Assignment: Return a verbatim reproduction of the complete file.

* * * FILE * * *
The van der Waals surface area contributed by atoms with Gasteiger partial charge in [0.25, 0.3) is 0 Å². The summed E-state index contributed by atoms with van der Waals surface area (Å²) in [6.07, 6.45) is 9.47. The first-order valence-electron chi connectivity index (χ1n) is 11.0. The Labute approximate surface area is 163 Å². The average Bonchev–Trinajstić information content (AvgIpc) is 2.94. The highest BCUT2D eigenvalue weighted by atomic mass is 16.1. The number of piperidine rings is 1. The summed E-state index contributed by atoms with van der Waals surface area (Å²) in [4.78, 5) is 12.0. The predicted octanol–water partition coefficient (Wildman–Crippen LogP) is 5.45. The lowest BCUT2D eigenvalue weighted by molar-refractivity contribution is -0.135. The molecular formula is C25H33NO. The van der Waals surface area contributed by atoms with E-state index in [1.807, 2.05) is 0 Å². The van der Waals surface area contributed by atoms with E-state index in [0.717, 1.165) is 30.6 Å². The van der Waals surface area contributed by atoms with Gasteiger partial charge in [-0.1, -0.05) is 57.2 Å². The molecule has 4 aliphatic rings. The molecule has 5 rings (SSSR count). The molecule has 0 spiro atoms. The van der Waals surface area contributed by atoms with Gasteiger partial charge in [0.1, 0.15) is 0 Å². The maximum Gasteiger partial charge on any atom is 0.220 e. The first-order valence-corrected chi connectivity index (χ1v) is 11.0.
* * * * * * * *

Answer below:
The van der Waals surface area contributed by atoms with Gasteiger partial charge in [0.25, 0.3) is 0 Å². The summed E-state index contributed by atoms with van der Waals surface area (Å²) in [6.07, 6.45) is 9.47. The first-order valence-electron chi connectivity index (χ1n) is 11.0. The Labute approximate surface area is 163 Å². The average Bonchev–Trinajstić information content (AvgIpc) is 2.94. The highest BCUT2D eigenvalue weighted by atomic mass is 16.1. The number of piperidine rings is 1. The summed E-state index contributed by atoms with van der Waals surface area (Å²) in [4.78, 5) is 12.0. The predicted octanol–water partition coefficient (Wildman–Crippen LogP) is 5.45. The lowest BCUT2D eigenvalue weighted by molar-refractivity contribution is -0.135. The molecular formula is C25H33NO. The van der Waals surface area contributed by atoms with E-state index in [1.807, 2.05) is 0 Å². The van der Waals surface area contributed by atoms with E-state index in [0.717, 1.165) is 30.6 Å². The van der Waals surface area contributed by atoms with Gasteiger partial charge in [-0.1, -0.05) is 57.2 Å². The molecule has 4 aliphatic rings. The molecule has 5 rings (SSSR count). The molecule has 0 spiro atoms. The van der Waals surface area contributed by atoms with Gasteiger partial charge in [0.1, 0.15) is 0 Å². The maximum Gasteiger partial charge on any atom is 0.220 e. The first-order valence-corrected chi connectivity index (χ1v) is 11.0.